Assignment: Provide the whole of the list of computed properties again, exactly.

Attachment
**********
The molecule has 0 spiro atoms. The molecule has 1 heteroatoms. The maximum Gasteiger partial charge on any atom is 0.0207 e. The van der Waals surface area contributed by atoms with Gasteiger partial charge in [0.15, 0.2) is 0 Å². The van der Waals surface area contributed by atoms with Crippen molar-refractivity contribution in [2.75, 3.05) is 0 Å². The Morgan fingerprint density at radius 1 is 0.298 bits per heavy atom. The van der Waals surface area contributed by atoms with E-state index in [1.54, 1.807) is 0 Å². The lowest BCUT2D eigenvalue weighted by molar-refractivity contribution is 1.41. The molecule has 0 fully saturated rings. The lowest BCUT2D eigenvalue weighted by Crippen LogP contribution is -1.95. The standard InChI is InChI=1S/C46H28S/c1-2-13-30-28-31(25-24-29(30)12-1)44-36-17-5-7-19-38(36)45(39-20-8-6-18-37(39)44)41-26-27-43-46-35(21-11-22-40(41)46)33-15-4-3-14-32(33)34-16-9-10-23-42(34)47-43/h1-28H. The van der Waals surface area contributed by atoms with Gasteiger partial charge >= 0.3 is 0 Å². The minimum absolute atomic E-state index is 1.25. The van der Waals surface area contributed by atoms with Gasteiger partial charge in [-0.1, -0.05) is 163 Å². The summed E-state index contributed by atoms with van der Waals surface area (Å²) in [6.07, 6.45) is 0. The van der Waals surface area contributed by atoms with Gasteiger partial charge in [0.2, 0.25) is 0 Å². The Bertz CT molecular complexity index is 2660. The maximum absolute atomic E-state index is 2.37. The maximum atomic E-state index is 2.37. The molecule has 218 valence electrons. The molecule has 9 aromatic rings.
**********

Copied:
The molecule has 0 spiro atoms. The molecule has 1 heteroatoms. The maximum Gasteiger partial charge on any atom is 0.0207 e. The van der Waals surface area contributed by atoms with Gasteiger partial charge in [0.15, 0.2) is 0 Å². The van der Waals surface area contributed by atoms with Crippen molar-refractivity contribution in [2.75, 3.05) is 0 Å². The Morgan fingerprint density at radius 1 is 0.298 bits per heavy atom. The van der Waals surface area contributed by atoms with E-state index in [1.54, 1.807) is 0 Å². The lowest BCUT2D eigenvalue weighted by molar-refractivity contribution is 1.41. The molecule has 0 fully saturated rings. The lowest BCUT2D eigenvalue weighted by Crippen LogP contribution is -1.95. The standard InChI is InChI=1S/C46H28S/c1-2-13-30-28-31(25-24-29(30)12-1)44-36-17-5-7-19-38(36)45(39-20-8-6-18-37(39)44)41-26-27-43-46-35(21-11-22-40(41)46)33-15-4-3-14-32(33)34-16-9-10-23-42(34)47-43/h1-28H. The van der Waals surface area contributed by atoms with Gasteiger partial charge >= 0.3 is 0 Å². The minimum absolute atomic E-state index is 1.25. The van der Waals surface area contributed by atoms with Gasteiger partial charge in [-0.1, -0.05) is 163 Å². The summed E-state index contributed by atoms with van der Waals surface area (Å²) in [6.07, 6.45) is 0. The van der Waals surface area contributed by atoms with Gasteiger partial charge in [0.2, 0.25) is 0 Å². The Bertz CT molecular complexity index is 2660. The maximum absolute atomic E-state index is 2.37. The maximum atomic E-state index is 2.37. The molecule has 218 valence electrons. The molecule has 9 aromatic rings.